The map first found its way to Oxford in 1659, donated as part of the estate of John Selden. Selden is not widely known today, except perhaps among students of legal history, but in his era he was a superstar in a London where “Shakespeare was premiering The Tempest, Ben Jonson inventing the musical to amuse King James I, and John Donne being pressured by that same monarch to give up love poetry for sermon-writing.” Brook explains: “New vistas were opening, old horizons faltering, accepted truths giving way to controversial new ideas. Ordinary people in their hundreds of thousands were on the move in search of work, survival and adventure. Ships in their tens of thousands were sailing from every port in Europe and Asia. Commodities produced on one continent were reshaping economies on another.”
Selden was a London business lawyer, political activist and one-time convict because of his academic transgressions against the entrenched powers of the English court. He was also known for the radical idea that, as Brook puts it, “the purpose of law was to ensure not the power of the rulers but the liberty of the people.” In the early 17th century these were just philosophical ideas. (Sometimes we are still wrestling this concept, it seems.) Selden was also England’s first Orientalist. One of his portraits is inscribed with Chinese characters; although he understood them poorly, there was no one more proficient in England at the time, therefore no one to challenge him. Knowledge of the “East,” one of the most precious cargoes of the neophyte English East India Company, was only slowly trickling into England.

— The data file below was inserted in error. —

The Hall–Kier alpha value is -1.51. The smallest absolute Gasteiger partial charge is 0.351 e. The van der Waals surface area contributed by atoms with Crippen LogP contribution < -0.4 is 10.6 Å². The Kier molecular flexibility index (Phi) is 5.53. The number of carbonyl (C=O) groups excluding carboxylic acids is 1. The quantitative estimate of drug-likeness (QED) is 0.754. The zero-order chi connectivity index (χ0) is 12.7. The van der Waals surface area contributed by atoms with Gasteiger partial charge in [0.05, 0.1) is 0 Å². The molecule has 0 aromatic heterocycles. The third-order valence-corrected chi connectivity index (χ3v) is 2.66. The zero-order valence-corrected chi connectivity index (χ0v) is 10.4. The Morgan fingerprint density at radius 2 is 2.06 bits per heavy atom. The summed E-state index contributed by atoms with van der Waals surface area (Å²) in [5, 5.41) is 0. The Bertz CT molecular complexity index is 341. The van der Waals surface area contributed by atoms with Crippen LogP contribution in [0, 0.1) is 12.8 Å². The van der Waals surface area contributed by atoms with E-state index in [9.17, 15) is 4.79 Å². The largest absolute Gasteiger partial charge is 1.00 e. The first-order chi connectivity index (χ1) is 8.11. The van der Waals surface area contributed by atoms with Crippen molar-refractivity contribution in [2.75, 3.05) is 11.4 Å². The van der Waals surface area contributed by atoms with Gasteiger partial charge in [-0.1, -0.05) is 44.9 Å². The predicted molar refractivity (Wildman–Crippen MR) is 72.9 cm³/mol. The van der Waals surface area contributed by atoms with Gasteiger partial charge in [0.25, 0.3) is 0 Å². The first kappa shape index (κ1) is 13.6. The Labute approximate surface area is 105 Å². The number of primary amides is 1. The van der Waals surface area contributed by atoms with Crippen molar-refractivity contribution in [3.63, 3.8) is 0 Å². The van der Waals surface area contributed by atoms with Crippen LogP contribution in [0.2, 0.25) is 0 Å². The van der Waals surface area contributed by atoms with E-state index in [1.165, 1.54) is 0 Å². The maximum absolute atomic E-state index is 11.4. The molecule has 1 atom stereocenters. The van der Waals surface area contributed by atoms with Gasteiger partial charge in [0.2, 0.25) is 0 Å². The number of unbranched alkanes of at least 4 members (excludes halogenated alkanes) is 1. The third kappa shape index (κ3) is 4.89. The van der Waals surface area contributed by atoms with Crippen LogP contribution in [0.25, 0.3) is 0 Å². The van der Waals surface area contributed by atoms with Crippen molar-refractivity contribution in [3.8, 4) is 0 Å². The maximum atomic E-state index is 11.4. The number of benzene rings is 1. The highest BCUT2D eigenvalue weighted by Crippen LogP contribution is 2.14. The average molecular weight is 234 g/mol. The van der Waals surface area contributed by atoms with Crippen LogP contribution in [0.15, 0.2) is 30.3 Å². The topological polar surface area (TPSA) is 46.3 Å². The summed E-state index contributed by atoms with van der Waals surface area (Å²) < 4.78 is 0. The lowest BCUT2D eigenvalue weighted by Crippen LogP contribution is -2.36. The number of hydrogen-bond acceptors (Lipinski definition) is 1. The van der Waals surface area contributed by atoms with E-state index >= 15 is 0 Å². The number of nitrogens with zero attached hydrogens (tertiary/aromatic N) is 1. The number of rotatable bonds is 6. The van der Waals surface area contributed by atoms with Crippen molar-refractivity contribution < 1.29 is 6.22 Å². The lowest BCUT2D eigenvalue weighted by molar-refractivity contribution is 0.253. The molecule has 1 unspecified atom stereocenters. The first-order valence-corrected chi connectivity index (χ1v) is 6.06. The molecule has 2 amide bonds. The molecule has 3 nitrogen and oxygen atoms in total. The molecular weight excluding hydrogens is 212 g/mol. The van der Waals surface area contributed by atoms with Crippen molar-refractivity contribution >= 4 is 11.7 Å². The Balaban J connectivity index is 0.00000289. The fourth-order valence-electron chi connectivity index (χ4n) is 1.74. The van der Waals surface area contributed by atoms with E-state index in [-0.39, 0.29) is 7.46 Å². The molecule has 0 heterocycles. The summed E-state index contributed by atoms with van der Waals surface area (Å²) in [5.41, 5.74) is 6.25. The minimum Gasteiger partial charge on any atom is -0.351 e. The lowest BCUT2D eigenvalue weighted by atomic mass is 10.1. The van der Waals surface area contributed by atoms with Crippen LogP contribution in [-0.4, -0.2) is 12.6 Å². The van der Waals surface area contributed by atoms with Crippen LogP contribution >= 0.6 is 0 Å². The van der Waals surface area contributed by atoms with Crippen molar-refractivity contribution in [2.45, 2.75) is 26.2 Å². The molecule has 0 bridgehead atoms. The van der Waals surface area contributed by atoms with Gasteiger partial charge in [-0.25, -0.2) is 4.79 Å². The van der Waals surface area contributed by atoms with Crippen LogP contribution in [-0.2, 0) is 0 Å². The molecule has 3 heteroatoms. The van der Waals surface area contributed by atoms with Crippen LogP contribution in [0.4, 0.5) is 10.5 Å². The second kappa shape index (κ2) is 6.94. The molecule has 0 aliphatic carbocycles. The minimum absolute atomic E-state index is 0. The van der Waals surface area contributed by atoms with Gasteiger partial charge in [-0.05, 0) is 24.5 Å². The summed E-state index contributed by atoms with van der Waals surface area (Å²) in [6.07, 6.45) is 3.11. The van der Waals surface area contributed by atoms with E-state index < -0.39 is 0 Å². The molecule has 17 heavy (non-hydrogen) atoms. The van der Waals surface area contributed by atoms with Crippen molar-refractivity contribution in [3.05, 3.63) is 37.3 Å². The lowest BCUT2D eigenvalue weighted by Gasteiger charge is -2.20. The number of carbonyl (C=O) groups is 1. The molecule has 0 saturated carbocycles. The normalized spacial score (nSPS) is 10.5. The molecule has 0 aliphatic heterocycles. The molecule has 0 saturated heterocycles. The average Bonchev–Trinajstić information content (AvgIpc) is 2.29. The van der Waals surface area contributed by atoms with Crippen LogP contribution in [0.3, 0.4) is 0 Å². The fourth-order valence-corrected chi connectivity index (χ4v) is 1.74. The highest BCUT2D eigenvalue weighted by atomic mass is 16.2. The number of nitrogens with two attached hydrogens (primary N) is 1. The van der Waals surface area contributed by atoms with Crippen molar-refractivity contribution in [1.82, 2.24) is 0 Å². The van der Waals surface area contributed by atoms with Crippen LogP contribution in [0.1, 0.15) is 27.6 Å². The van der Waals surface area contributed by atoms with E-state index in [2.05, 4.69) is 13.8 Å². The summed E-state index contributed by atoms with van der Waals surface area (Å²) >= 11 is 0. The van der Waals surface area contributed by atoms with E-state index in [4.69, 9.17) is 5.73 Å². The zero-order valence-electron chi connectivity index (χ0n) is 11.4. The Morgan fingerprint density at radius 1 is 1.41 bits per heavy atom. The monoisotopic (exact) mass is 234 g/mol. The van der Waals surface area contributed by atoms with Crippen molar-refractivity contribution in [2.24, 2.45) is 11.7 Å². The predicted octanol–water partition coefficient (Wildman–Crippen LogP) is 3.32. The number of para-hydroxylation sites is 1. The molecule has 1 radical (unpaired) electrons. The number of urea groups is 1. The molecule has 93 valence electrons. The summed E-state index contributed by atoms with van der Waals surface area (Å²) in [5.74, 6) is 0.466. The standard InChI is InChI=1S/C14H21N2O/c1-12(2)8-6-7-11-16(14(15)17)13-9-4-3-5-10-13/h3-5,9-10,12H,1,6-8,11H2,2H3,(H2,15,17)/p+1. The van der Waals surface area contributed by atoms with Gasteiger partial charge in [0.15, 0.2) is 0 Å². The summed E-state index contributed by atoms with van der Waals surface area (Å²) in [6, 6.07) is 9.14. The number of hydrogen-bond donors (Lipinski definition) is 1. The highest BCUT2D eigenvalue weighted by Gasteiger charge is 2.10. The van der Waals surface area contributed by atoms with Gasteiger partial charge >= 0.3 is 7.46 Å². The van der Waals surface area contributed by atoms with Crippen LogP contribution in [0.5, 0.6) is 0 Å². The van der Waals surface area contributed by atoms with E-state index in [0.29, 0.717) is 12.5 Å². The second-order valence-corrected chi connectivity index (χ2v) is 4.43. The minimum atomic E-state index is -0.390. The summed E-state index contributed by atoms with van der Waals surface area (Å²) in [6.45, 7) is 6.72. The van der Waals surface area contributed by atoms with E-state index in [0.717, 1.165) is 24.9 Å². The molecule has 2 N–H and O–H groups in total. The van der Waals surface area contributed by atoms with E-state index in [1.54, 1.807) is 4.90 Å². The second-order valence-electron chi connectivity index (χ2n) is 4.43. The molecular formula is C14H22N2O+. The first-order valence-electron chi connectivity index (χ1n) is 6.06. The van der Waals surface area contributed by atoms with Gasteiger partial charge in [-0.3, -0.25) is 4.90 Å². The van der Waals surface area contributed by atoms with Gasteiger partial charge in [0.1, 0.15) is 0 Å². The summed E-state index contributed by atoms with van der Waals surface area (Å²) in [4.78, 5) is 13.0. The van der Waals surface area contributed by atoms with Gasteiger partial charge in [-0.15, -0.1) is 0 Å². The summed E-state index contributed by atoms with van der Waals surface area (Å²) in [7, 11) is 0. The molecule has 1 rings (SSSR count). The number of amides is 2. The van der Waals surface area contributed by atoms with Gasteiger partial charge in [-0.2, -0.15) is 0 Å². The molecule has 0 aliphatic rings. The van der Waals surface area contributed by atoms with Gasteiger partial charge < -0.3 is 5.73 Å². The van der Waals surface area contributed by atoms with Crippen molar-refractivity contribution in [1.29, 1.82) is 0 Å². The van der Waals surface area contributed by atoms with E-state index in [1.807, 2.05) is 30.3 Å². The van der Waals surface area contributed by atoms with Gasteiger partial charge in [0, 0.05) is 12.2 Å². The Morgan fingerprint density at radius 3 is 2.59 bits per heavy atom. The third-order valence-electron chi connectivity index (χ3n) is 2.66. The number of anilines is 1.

Selden’s famous contribution to international law and history is his classic philosophical and legal tract Mare Clausum, the Closed Sea, a direct rebuttal to Mare Liberum, the Free Sea, written by the Dutch lawyer Hugo Grotius. Both men were arguing over the nature of sovereign powers on the open water and their tracts have formed the basis of modern international law and the law of the sea.
“That the Sea, by the Law of Nature or Nations, is not common to all men, but capable of private Dominion or property as well as the Land … That the King of Great Britain is Lord of the Sea flowing about, as an inseparable and perpetual Appendant of the British Empire.” With such morally superior language and reasoning, it is ironic that Selden’s impulse was not philosophical but mercantile: King James felt that the Dutch were plundering English and Scottish fish stocks without paying local taxes. “It is incredible,” Selden claimed in a letter, “what a vast sum of monie the Hollanders make by this Fishing upon our coast.”